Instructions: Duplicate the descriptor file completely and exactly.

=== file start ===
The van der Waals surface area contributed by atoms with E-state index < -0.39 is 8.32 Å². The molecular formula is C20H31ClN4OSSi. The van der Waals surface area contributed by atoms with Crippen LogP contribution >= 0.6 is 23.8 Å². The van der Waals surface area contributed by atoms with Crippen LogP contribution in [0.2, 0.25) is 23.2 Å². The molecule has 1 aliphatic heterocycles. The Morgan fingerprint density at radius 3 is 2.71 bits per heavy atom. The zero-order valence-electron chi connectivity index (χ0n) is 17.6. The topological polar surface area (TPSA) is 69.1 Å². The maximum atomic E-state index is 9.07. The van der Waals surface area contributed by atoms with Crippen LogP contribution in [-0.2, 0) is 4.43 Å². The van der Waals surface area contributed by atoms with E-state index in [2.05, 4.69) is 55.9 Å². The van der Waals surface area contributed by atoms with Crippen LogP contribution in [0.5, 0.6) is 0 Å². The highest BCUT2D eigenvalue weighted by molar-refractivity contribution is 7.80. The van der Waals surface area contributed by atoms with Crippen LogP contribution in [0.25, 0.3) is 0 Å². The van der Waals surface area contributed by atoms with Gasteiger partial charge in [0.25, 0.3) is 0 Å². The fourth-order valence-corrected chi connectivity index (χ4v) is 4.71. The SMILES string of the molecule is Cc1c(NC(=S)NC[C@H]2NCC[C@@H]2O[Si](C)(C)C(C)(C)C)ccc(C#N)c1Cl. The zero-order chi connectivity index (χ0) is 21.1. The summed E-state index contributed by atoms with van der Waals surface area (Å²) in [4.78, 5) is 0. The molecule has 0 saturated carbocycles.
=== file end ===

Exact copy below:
The van der Waals surface area contributed by atoms with E-state index < -0.39 is 8.32 Å². The molecular formula is C20H31ClN4OSSi. The van der Waals surface area contributed by atoms with Crippen LogP contribution >= 0.6 is 23.8 Å². The van der Waals surface area contributed by atoms with Crippen LogP contribution in [0.2, 0.25) is 23.2 Å². The molecule has 1 aliphatic heterocycles. The Morgan fingerprint density at radius 3 is 2.71 bits per heavy atom. The zero-order valence-electron chi connectivity index (χ0n) is 17.6. The topological polar surface area (TPSA) is 69.1 Å². The maximum atomic E-state index is 9.07. The van der Waals surface area contributed by atoms with Crippen LogP contribution in [-0.2, 0) is 4.43 Å². The van der Waals surface area contributed by atoms with E-state index in [2.05, 4.69) is 55.9 Å². The van der Waals surface area contributed by atoms with Crippen LogP contribution in [0.5, 0.6) is 0 Å². The highest BCUT2D eigenvalue weighted by molar-refractivity contribution is 7.80. The van der Waals surface area contributed by atoms with Crippen LogP contribution in [0.25, 0.3) is 0 Å². The van der Waals surface area contributed by atoms with Gasteiger partial charge in [0.25, 0.3) is 0 Å². The fourth-order valence-corrected chi connectivity index (χ4v) is 4.71. The SMILES string of the molecule is Cc1c(NC(=S)NC[C@H]2NCC[C@@H]2O[Si](C)(C)C(C)(C)C)ccc(C#N)c1Cl. The zero-order chi connectivity index (χ0) is 21.1. The summed E-state index contributed by atoms with van der Waals surface area (Å²) in [4.78, 5) is 0. The molecule has 0 saturated carbocycles.